BlackBerry to introduce employees to new leadership

BlackBerry is planning a series of town-hall meetings to allow employees to meet top executives after passing on a buyout offer this week.

WATERLOO, ONTARIO: BlackBerry is planning a series of town-hall meetings to allow employees to meet top executives after passing on a buyout offer this week.

Instead of a sale, a $1 billion investment by Fairfax Financial Holdings and an unnamed group will turn the embattled mobile company around, said communications SVP Heidi Davidson. The investment was disclosed on Monday after it passed on a buyout offer from Fairfax and BlackBerry CEO Thorsten Heins resigned.

Former Sybase chief executive John Chen will become BlackBerry's executive chairman and acting CEO. Fairfax chief executive Prem Watsa, who resigned this summer from BlackBerry's board to avoid possible conflicts of interest with the sale, is returning as its lead director.

In terms of internal communications, all day-to-day responsibilities will remain the same through BlackBerry's transition, Davidson said. The company is planning a series of town-hall meetings to give employees the opportunity to meet and interact with Chen and Watsa in-person.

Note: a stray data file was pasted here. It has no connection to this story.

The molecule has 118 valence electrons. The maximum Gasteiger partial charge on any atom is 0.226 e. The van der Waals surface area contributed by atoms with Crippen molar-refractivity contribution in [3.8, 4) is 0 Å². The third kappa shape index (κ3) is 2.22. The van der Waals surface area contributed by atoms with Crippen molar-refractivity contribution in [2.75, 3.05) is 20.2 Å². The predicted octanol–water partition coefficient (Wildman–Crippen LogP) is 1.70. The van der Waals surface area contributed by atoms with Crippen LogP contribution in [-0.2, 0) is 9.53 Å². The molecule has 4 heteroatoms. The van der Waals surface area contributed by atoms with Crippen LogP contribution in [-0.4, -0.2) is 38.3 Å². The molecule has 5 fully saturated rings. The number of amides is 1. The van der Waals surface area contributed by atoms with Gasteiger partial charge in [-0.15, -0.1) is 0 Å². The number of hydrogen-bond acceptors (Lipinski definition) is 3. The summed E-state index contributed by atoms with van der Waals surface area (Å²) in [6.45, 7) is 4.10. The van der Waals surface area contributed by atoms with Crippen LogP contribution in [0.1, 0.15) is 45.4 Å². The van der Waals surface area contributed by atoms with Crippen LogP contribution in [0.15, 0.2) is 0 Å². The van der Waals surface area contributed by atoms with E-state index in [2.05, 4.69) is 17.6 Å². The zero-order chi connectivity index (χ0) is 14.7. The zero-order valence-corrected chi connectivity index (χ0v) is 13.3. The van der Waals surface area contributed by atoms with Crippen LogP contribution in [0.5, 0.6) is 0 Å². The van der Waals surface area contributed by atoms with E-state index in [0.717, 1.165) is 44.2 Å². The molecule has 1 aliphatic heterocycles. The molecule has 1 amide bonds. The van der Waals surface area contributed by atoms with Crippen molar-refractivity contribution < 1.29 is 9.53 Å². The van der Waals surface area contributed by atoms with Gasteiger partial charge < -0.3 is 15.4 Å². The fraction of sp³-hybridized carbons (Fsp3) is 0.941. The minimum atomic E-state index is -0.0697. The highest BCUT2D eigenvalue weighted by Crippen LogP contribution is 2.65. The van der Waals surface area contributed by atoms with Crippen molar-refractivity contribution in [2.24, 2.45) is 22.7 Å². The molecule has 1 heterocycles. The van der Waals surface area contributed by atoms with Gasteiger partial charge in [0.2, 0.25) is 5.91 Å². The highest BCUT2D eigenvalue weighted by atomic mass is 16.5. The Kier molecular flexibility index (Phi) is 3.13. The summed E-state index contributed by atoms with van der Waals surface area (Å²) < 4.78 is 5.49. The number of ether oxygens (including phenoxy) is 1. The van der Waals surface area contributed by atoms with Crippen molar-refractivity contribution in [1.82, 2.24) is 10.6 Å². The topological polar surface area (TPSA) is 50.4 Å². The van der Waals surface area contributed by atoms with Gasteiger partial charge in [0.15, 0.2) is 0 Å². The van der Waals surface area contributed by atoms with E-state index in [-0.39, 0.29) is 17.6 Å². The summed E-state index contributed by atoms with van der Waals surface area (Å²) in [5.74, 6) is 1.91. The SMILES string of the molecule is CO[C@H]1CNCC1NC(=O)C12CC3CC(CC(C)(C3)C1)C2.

With the billion-dollar investment, BlackBerry will implement the changes necessary to strengthen the company and ensure it remains a strong and innovative partner, said Davidson. She said she could not disclose further details with PRWeek.

“[The investment] represents a significant vote of confidence in BlackBerry and its future,” Davidson said. “The decision was made in the best interest of the company today and with a long-term commitment to turn BlackBerry around.”

The company is closely communicating with its stakeholders around the world, including employees, customers, partners, investors, industry analysts, policy makers, suppliers, and the media, according to Davidson. 

“Ultimately, this is a great investment for BlackBerry, and we look forward to telling our transformation story over time,” she said.

Other companies, like Chinese firm Lenovo, which is the world's largest PC-maker, are also reportedly considering buying BlackBerry.

In January 2012, BlackBerry's former co-CEOs James Balsillie and Mike Lazaridis left the company after its PlayBook tablet failed to gain traction, clearing the way for one-time Siemens executive Heins to take the reins. It rebranded from Research in Motion early this year.

In April, BlackBerry hired APCO Worldwide and Text 100 as its global agency partners. The account has been estimated at more than $10 million. That same month, it ended its relationship with Good Relations in the UK, where it continues to work with Frank PR.

Former BlackBerry agency Brodeur Partners sued the company in September, saying it was never paid for months of work.

Sources at both APCO and Text 100 confirmed that both firms are continuing to work on the account.

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